This was useful to be aware of and to better understand the position and case histories. At this time we heard back from the sales domain broker and they reasonably disclaimed involvement in a case not exactly related to the actual domain purchased and recommended that we contact the seller directly.

We did contact the seller with a professional, respectful while reasonably formal mail on the subject at hand - setting out the brief case and asking for an amicable agreement on this.

I'm delighted to be able to say that in this case, the seller called back within the hour and the domain has now been transferred to our client at no cost. The seller had apparently sought to register the domain to protect it from abuse by anyone else, though arguably that should not have been an issue as only the .co.uk owner can make the .uk registration. In any case, the situation has been resolved without further escalation. The seller was delightful to deal with and I'm happy that this was just a simple miscommunication issue rather than anything more.

What have we learned or been reminded of from this?

1) Don't make assumptions - in this case there was no discussion either way on the question of .uk domain rights in the negotiation process. It would have been better in retrospect if we had have explicitly said 'for the .co.uk domain in question and any rights vested in that registration' so that we made sure we were specifically reserving these rights.

2) Ideally domain brokers should be clear in their terms as to whether any rights vested in a domain are included in the sale or not. It would be fair and reasonable for a seller of a .co.uk domain to sell the .co.uk domain but reserve the rights and register in advance the .uk domain if they explicitly state that they reserve this right.

3) Most disputes are amicably dealt with and it is always best to try this route before looking at invoking a formal process.

4) The online reputations of Domain Sellers and Brokers are very important to them so as far as possible most will adhere to best practices.

If you need any help on domain matters please don't hesitate to Get In Touch and we'd be happy to discuss how we can help. 

Thanks to Ryan Espanto for the circling sharks photo.

Are you logged in with admin level credentials on your computer right now?

If you are reading this then there is a fair chance that you're categorised as a 'power user' or a full administrator on your IT systems. There is also a fair chance that right now, you may be logged in with an account that has admin rights to your local machine.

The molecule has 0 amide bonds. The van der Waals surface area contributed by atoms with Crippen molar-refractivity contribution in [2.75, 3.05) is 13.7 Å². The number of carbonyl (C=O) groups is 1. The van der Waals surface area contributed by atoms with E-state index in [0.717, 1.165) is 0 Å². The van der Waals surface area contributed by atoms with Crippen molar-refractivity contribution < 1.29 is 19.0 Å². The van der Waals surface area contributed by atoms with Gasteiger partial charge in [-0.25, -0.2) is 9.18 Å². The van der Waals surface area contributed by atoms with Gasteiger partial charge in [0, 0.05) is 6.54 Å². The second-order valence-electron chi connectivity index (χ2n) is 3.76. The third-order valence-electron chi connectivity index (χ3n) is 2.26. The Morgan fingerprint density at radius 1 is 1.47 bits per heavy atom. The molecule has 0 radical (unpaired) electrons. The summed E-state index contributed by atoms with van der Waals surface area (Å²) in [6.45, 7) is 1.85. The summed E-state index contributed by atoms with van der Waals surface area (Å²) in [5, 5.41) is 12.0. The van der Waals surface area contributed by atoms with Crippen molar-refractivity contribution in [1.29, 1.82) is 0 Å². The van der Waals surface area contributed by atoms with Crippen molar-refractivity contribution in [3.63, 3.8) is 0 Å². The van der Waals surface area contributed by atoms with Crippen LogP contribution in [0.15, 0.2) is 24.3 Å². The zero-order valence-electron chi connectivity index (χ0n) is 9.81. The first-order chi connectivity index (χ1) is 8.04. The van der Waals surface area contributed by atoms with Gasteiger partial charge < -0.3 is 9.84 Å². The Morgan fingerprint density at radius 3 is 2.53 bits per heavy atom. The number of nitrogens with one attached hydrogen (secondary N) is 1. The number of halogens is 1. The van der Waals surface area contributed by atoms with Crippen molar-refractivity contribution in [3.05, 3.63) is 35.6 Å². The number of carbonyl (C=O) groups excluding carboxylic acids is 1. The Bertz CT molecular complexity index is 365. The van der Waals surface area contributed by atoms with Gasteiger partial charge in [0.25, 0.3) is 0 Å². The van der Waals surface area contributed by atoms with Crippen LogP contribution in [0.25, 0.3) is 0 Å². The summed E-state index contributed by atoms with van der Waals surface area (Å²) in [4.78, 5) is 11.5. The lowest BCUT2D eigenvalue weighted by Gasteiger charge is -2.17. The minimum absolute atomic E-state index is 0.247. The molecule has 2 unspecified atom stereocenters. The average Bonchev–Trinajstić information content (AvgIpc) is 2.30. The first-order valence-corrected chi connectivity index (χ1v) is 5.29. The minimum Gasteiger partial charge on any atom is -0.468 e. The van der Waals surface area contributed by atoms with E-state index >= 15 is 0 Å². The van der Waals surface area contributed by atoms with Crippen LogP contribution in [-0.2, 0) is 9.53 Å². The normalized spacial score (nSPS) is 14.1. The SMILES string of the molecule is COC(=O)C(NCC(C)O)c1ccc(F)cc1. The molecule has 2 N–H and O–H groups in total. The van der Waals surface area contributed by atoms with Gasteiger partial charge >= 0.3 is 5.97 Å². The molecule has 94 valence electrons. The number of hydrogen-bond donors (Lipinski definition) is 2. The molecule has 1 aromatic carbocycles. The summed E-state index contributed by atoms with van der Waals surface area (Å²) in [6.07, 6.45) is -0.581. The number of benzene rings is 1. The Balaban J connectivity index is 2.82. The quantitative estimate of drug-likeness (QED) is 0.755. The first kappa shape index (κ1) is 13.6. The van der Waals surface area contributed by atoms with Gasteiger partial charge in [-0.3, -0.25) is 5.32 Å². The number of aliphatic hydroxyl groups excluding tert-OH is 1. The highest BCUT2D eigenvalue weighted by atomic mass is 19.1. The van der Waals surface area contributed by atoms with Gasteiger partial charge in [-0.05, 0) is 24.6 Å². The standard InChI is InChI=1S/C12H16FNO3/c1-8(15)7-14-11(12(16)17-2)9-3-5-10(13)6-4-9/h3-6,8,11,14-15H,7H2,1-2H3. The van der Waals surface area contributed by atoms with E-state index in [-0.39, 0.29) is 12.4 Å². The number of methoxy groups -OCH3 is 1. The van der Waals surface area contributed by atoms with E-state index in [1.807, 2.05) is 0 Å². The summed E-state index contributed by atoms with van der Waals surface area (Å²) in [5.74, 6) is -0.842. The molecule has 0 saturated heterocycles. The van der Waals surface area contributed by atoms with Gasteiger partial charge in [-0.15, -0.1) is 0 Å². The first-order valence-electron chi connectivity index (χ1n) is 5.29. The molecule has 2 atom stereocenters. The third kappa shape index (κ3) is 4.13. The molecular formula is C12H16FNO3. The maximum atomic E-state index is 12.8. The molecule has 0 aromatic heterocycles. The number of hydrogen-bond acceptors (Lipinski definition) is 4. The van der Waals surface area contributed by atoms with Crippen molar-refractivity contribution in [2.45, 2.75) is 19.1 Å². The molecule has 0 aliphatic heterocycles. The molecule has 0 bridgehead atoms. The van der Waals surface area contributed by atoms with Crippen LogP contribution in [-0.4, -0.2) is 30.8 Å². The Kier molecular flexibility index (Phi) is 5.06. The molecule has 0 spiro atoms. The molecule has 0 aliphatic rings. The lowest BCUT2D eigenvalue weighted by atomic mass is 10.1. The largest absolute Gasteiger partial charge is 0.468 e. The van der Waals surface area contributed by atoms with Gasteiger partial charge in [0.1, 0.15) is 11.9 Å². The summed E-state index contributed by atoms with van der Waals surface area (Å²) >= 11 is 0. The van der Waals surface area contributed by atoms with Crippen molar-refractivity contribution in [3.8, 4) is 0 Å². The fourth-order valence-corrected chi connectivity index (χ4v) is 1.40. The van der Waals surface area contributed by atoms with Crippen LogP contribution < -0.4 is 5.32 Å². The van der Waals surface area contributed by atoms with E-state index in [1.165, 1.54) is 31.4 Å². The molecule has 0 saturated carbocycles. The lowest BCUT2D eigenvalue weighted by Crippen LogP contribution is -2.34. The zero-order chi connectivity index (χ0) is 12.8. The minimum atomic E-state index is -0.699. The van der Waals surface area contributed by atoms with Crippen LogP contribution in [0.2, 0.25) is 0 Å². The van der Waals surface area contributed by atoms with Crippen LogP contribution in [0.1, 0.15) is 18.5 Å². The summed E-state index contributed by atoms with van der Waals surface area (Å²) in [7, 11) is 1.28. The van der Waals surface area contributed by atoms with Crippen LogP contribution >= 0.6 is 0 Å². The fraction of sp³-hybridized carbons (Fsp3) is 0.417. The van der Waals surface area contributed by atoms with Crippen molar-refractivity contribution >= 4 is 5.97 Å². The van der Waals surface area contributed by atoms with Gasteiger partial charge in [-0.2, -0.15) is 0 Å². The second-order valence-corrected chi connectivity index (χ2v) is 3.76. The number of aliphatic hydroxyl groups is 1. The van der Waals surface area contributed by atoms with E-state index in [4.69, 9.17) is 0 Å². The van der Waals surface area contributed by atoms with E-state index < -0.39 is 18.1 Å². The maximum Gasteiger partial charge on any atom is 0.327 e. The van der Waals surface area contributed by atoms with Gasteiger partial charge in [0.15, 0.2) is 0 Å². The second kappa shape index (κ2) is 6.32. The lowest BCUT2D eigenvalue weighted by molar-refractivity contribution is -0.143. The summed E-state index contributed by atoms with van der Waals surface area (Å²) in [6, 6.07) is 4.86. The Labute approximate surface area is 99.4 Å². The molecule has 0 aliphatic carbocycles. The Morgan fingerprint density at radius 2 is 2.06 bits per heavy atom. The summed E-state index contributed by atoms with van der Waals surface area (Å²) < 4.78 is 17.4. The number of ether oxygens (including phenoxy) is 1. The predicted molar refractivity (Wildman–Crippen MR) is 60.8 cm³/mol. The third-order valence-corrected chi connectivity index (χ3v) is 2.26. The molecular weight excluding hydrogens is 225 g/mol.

If you ask someone: 'Do you need admin rights on your computer?'; the answer, 90% of the time, is: 'Yes, I could not work without this'. Psychologically, we all like to have the power of full admin control to our own computers all the time. If you are used to having full admin rights to a local machine then this is hard to give up, and giving this up can be akin to giving up smoking, gambling, etc. Admin rights are addictive!

There is a strong case for best practice (basically not disputed) for having permissions set on the basis of least required permissions. Part of this is making sure that you only use the login / admin / access rights that you need at the time. For normal day to day use, we should only be logging into a computer with 'user level' access.

The reasons for this are many and whilst you probably already know these, the key ones are worth reiterating:

1) Reduced Malware Surface and Risk - By using a user level permission account in day to day use, you minimise the impact of any malware that you may inadvertently come across while browsing the web etc. Whilst there may be some malware that can very cleverly bypass permissions on a computer, or exploit zero day flaws, assuming your computer is up to date, then you reduce the attack surface (and hence risk of contracting malware, Viruses and APTs (Advanced Persistent Threats) on your computer by about 95% by using user level rights most of the time.

2) Regulatory Compliance- Nearly every IT security and relevant industry regulation standard specifies that organisations should adopt the principle of 'Least Privilege' . This includes UK PCI DSS standards, ISO27001, Sarbanes Oxley, UK Financial Conduct Authority (FCA was FSA) etc. This covers not only compliance from the security stand point, but also in compliance with company IT policies - for example, with company software licencing and authorised software. If a user does not have admin rights then they can't install a bit of software which is not approved or licenced. Thus, administrators and company managers can be confident that there are not any hidden liabilities around and that change control is maintained. We've seen many occasions when a user might install a piece of software that either 1) has a hidden (and very undesirable payload) or 2) causes unexpected repercussions if, for example, it installs DLLs that then cause other software to run less reliably - which may not be easy to diagnose as the problems might not appear straight away and sometimes are only cured by a restore from image backup or at worst require complete PC rebuild.